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Impact of lockdown

Digital divide narrows but 1.5m homes still offline

Xmas Day shopping online

More households have moved online

The UK’s digital divide narrowed during the coronavirus pandemic, as people have gone online to deal with challenges thrown up by the lockdown.

The proportion of homes without internet access appears to have fallen from 11% in March 2020, as the UK entered lockdown, to 6% of homes – around one and a half million – in March this year, according to Ofcom research.

Adults with previously limited digital skills have embraced online shopping, digital banking and video calling friends and relatives – while younger people acted as IT support, helping older or less digitally-confident friends and relatives get connected.

Despite many more people taking a leap of faith into the online world, for the 6% of households who remain offline, Ofcom’s research finds that digital exclusion during lockdown is likely to be more disempowering than ever.

Groups least likely to have home internet access are those aged 65+ (18% without access), lower income households (11% without access), and the most financially vulnerable (10% without access).

Almost half of adults who remain offline say they find the internet too complicated (46%), or it holds no interest for them (42%). For others (37%), a lack of equipment is a barrier.


However, most people (60%) not using the internet at home have asked someone to do something for them online in the past year. Among these ‘proxy users’, the most common need was help in buying something (57%).

While nearly all children of school age had online access in the home[2], 4% relied solely on mobile internet access[3] during the pandemic – with 2% only able to get online using a smartphone.

School-aged children from the most financially vulnerable homes (5%) were more likely than those in the least financially vulnerable households (2%) to have mobile-only access.

Additionally, around one in five children (17%) did not have consistent access to a suitable device for their online home-learning. This increased to 27% of children from households classed as most financially vulnerable.

Most children with intermittent access had to share a device to manage home-schooling. For 3% of schoolchildren, the lack of access to a device prevented them from doing any schoolwork at all.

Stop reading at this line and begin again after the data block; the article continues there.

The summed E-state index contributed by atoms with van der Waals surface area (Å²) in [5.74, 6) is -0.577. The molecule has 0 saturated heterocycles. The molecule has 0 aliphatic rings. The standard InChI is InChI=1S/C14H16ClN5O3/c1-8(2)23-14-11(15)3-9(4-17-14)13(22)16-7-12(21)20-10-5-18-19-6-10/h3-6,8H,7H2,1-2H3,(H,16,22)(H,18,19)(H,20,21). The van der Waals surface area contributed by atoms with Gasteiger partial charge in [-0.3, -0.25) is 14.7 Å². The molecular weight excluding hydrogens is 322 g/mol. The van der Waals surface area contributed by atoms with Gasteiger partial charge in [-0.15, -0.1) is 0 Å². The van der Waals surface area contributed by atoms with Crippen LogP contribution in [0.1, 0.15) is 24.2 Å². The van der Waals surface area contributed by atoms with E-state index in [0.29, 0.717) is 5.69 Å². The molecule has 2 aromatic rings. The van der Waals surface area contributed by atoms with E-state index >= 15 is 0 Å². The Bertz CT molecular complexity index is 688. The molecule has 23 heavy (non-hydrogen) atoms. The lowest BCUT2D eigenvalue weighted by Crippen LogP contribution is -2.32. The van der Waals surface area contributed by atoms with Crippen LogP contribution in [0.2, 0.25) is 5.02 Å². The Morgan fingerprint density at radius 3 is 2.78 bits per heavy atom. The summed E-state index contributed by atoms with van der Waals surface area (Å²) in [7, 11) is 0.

Yih-Choung Teh, Ofcom’s strategy and research group director, said: “For many people, lockdown will leave a lasting legacy of improved online access and better digital understanding. But for a significant minority of adults and children, it’s only served to intensify the digital divide.

“We’ll continue to work with Government and other partner organisations to promote digital literacy and ensure that people of all ages and backgrounds are empowered to share in the benefits of the internet.”

Online activities provided a welcome distraction for many of us during lockdown, with the pandemic accelerating our adoption of digital service.

Additional data suggests that the time children spent watching non-broadcast content (such as streamed content or online video) on their TV set each week greatly increased last year – from 7 hours 49 minutes in 2019, to 11 hours 19 minutes in 2020 – overtaking traditional broadcast viewing for the very first time (6 hours 54 minutes).

Gaming also grew in popularity among adults. More than half of adults (62%) played games on a device such as a smartphone, games console or PC, with a third of adults playing online, with or against other people.

Hutch computer game

Gaming grew in popularity among adults

Seven in ten 5-15 year olds played games online in 2020, with boys in particular using this as a way to connect with their friends. A quarter of pre-schoolers aged 3-4 (23%) were also online gaming in 2020 – with their parents claiming that nearly half of them now own their own tablet (48%) and nearly one in 20 their own smartphone (4%).

With children staying home from school and leisure or sporting activities cancelled, many parents admitted finding it more difficult to control their children’s screen time during the last year. This was the case for 40% of parents of 5-15 year-olds, and 30% of parents of pre-schoolers.

Up to half of parents also said they had to relax their approach to their children’s online use as a result of lockdown restrictions: 45% of parents of 3-4-year olds, and 50% of parents of 5-15 year-olds.

But parents also recognised the value of the internet during lockdown. More than six in 10 thought it helped their child to learn a new skill (65%), while about half credited the internet with helping their child to build or maintain friendships – an increase since 2019 (34%).

Just over half of 12-15s had a negative online experience of some sort last year, higher than in 2019 (41%) – and possibly as a result of children spending more time online.[6]

New analysis this year showed that children with a physical or mental condition that impacts or limits their daily lives[7] were more likely to have had a negative interaction online (70%).

For example, they were more likely to be contacted online by a stranger who wanted to be their friends (45% vs. 27% of those without a condition), and to feel pressured to send photos or other personal information to someone (14% vs. 4% of children without a condition).

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